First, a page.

It will be necessary not just to look at some cases through this lens, but also, in order to understand the moral dimension of this approach, to return to the religious medieval man and his example of omission as “leaving good undone.” What else can we consider an omission other than a good left undone in a case like Miller (19), in which the defendant who set a mattress on fire moves to another room in order to sleep, without putting the fire out first? We can even say that Mr Miller, in the words of Rolle (20) “was bound by vow to do” something — in this case the vow being his duty to remedy a dangerous situation he initiated. This point proved to be crucial in his conviction for criminal damages. As a strict liability offence, it became irrelevant that Miller had had no intention to set fire to the house, that there was no mens rea (21). The House of Lords found that it was an “erroneous notion that failure to act cannot give rise to criminal liability in English law.” (22)

A different omission, but with the similar effect of being construed into an act, occurred in DPP v Santana-Bermudez (23); when asked whether he still had “any sharps” on him, a man who was going to be body searched by the police replied that he didn’t, after emptying his pockets. The constable who conducted the search then stuck her finger in a hypodermic needle. The issue at stake was whether the defendant could be guilty of assault by omission. The High Court found that he did not cause the assault by a positive act, but his omission did lead to it.

As an exercise, this is how the courts’ approach, as identified by Elliott and Ormerod, applies to Miller and Santana-Bermudez: (i) an omission was construed as an act; (ii) there was scope for liability; (iii) once the omission was viewed as a culpable act, there was a moral basis for the imposition of a duty to act; and (iv) but for the Defendant’s omission there would have been no damage or assault.

We now have a framework which is applied to future cases, and we might obtain some certainties, but it doesn’t mean that we have solved the bigger questions: (i) what differentiates omissions from an acts?; (ii) and if it is an omission, to which point does the scope for liability extends? As such, Maurice Kay J in Santana-Bermudez seems to share the annoyance shown by Lord Diplock twenty years previously in Miller:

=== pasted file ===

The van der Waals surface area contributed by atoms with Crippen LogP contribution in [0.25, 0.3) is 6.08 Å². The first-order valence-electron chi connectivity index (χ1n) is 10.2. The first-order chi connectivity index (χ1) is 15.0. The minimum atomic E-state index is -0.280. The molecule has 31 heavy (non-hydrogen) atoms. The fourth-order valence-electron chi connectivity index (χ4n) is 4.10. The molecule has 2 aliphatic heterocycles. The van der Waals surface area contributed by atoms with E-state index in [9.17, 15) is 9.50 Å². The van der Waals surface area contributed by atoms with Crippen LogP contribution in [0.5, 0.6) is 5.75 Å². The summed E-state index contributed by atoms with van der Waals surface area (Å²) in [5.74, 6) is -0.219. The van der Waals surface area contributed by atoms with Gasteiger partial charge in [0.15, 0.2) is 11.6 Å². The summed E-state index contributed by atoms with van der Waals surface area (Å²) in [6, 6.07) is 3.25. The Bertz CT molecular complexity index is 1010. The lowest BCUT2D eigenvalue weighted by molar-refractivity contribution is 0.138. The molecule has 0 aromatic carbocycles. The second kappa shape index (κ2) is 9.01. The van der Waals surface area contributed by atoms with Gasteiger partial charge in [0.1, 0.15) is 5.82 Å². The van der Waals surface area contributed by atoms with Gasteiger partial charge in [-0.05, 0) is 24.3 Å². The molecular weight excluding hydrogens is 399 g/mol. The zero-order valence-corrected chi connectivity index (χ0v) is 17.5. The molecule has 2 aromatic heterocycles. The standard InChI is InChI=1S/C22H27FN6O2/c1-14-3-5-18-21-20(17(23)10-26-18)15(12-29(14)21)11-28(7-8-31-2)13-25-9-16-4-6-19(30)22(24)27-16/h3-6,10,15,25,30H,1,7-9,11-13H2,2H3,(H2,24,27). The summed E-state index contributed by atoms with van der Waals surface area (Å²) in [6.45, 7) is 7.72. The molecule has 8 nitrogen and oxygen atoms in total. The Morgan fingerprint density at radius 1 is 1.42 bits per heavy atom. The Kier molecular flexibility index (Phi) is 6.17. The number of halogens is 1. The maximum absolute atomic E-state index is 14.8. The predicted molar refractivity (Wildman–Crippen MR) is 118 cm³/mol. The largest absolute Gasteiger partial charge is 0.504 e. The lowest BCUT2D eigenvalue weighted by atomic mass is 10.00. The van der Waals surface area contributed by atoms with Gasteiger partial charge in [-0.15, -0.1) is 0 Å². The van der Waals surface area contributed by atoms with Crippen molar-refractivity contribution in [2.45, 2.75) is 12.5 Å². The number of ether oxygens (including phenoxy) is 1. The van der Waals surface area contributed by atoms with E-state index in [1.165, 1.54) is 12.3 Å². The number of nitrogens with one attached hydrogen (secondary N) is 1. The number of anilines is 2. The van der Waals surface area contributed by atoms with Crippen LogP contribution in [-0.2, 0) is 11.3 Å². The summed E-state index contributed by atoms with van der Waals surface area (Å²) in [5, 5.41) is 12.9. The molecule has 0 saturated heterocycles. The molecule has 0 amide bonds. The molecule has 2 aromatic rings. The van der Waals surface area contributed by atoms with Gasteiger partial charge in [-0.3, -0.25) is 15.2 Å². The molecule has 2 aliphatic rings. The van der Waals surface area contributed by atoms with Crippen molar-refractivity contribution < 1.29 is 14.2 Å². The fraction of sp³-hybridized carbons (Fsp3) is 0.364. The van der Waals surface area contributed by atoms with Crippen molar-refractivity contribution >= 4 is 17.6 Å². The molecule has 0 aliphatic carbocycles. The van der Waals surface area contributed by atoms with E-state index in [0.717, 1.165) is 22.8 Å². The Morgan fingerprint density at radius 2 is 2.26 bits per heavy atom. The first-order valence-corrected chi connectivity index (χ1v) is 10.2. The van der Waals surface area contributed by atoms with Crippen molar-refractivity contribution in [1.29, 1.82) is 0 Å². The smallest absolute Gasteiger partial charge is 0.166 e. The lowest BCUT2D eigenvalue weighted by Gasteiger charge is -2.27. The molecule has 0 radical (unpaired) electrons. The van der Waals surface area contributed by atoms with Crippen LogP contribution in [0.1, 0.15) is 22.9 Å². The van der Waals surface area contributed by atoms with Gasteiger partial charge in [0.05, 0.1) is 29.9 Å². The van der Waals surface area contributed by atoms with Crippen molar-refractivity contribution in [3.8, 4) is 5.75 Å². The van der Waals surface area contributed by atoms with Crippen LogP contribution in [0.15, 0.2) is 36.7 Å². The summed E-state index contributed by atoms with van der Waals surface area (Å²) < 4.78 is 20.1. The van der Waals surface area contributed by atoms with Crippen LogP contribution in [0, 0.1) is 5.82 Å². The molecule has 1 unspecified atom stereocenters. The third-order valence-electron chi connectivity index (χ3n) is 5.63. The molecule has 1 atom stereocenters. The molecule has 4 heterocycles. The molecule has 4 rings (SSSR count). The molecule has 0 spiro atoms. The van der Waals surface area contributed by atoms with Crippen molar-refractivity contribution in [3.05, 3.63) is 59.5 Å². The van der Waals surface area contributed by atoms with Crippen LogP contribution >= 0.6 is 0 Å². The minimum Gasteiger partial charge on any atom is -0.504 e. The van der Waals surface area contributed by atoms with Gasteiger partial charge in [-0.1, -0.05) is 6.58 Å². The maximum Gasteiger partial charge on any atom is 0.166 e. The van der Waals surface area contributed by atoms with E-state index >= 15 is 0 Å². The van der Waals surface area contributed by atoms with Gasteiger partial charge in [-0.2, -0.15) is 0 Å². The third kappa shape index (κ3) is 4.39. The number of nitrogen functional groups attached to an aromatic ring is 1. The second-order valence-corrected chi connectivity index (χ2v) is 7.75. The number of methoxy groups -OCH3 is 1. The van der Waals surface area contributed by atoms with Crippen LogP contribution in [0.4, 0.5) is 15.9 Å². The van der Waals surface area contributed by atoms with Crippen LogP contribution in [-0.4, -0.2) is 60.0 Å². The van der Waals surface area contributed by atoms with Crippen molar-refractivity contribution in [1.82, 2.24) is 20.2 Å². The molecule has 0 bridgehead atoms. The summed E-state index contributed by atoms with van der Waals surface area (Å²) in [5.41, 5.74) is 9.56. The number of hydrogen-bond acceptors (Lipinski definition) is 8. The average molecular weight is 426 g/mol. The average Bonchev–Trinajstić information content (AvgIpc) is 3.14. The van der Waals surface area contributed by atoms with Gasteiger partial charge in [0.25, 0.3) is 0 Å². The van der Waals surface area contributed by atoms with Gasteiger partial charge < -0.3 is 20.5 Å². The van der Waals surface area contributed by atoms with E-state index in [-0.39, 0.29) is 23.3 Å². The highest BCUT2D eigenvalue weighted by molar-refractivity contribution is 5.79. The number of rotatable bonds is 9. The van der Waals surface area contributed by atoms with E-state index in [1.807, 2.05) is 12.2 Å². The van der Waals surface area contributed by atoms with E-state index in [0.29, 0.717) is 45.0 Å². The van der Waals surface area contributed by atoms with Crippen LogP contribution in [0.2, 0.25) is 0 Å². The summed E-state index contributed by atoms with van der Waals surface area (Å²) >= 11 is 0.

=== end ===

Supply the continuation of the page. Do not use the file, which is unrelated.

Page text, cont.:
“A great deal of undesirable complexity has bedevilled our criminal law as a result of quasi theological distinctions between acts and omissions.”

Conclusion: What to do next?

Argumentation on omissions in criminal law seems to be under the aegis of the parable of the Good Samaritan (24). Did the men walking past an injured man without helping him have a duty to act? Morally speaking, yes — in Jesus’ parable we are exhorted to love our neighbour.

From a legal point of view, the situation is different. In the words of Lord Diplock in Miller:

“The conduct of the parabolical priest and Levite on the road to Jericho may have been indeed deplorable, but English law has not so far developed to the stage of treating it as criminal; and if it ever were to do so there would be difficulties in defining what should be the limits of the offence.” (25)

In the 15th century, Bishop Pecock instructed his readers to find blame for omissions if “oure conscience schulde deem us gilty” (26). But as Lord Diplock underlined, morality and the law, although closely connected, are different things. Some European countries like France and Germany penalise the failure to help a person in difficulty, if this can be done without endangering oneself (27). Along these lines, there have been calls for the creation of a general duty of care in English Law that would impose a criminal sanction on people who fail to give assistance (28) and Prof Ashworth is one of the main proponents. Speaking in a radio panel discussion on BBC Radio 4 in January 2015 (29), he said: